A characteristic of coastal dune systems is that species diversity and total plant biomass is less than that of the adjoining inland areas, and furthermore, there is generally pronounced zonation of the species present on the dunes. This raises the question, why are the foredunes inhabited by few species, and dominated by even fewer?
There are obviously a number of factors controlling plant distribution and productivity, but for the foredunes in particular, adaptations to resource stress and/or disturbance are likely to be very important. My research focuses on investigating adaptation to such stress and/or disturbance by considering plant function, productivity and response to obtaining and using resources, including light, water and nutrients.
Gilbert ME and Ripley B (2008) Biomass reallocation and the mobilisation of leaf resources support dune plant growth after sand burial. In press, Physiologica Plantarum.
Gilbert ME, Pammenter NW and Ripley BS (2008) The growth response of coastal dune species are determined by nutrient limitation and sand burial. Oecologia 156: 169–178
Ripley BS and Pammenter NW (2004) Do low standing biomass and leaf area index of sub-tropical coastal dunes ensure that plants have an adequate supply of water? Oecologia 139: 535 – 544.
Ripley BS and Pammenter NW (2004) Physiological Characteristics of Coastal Dune Pioneer Species from the Eastern Cape, South Africa. In: Coastal Sand Dunes: Ecology and Restoration. M.L. Martinez and N. Psuty (eds.) Springer-Verlag, Berlin Heidelberg.
Roberstson MP, Peter CI, Villet MH and Ripley BS (2003) Comparing models for predicting potential distributions of species: a case study using correlative and mechanistic predictive modelling techniques. Ecological Modelling 3253: 1-5.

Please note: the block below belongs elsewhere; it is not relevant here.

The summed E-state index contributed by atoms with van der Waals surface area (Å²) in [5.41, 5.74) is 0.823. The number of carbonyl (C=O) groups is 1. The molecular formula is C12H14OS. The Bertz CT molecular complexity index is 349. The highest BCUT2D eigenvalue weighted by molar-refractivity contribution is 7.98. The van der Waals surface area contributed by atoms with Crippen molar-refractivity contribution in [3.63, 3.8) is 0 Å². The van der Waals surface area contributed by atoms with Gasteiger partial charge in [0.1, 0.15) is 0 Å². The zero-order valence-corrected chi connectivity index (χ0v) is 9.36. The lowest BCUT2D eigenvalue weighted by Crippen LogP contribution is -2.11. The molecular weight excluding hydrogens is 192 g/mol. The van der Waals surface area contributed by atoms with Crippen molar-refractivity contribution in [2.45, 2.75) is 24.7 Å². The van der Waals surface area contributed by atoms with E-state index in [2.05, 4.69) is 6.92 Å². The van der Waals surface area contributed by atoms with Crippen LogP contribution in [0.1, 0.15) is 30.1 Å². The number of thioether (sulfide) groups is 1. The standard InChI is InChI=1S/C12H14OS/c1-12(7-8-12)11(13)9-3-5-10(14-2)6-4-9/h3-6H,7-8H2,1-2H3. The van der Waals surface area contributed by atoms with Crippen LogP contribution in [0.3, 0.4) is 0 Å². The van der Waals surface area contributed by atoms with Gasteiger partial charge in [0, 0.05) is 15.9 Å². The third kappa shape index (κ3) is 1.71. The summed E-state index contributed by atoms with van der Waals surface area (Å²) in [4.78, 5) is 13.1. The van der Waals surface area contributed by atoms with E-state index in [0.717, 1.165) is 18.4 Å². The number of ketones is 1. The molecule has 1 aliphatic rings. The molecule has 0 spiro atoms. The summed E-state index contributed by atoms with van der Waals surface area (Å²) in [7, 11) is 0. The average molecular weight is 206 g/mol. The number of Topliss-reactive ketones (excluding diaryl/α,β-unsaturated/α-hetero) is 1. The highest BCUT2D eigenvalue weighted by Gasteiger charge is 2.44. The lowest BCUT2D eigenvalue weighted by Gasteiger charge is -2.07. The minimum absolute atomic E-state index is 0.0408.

Peter CI, Ripley BS and Robertson MP (2003) The distribution of Scaevola plumieri along the South African coast is limited by seasonal water balance and temperature. Journal of Vegetation Science14: 89-98.
Barker NP, Harman KT, Ripley BS and Bond JA (2002) The genetic diversity of Scaevola plumieri L. (Goodeniaceae), an indigenous dune coloniser, as revealed by Inter Simple Sequence Repeat (ISSR) fingerprinting. South African Journal of Botany 68: 532-541.
Gilbert ME (2008) The zonation of coastal dune plants in relation to sand burial, resource availability and physiological adaptation. PhD, Rhodes University.
Fraser C (2005) Assessment of the process involved in dune formation at Bushman’s river. MSc, Rhodes University.
Peter CI (2001) Water requirements and distribution of Ammophila arenaria and Scaevola plumieri on South African coastal dunes. MSc, Rhodes University.
Ripley BS (2001) The Ecophysiology of selected coastal dune pioneer plants of the Eastern Cape. PhD, Rhodes University.
Last Modified: Fri, 15 Jul 2011 14:56:26 SAST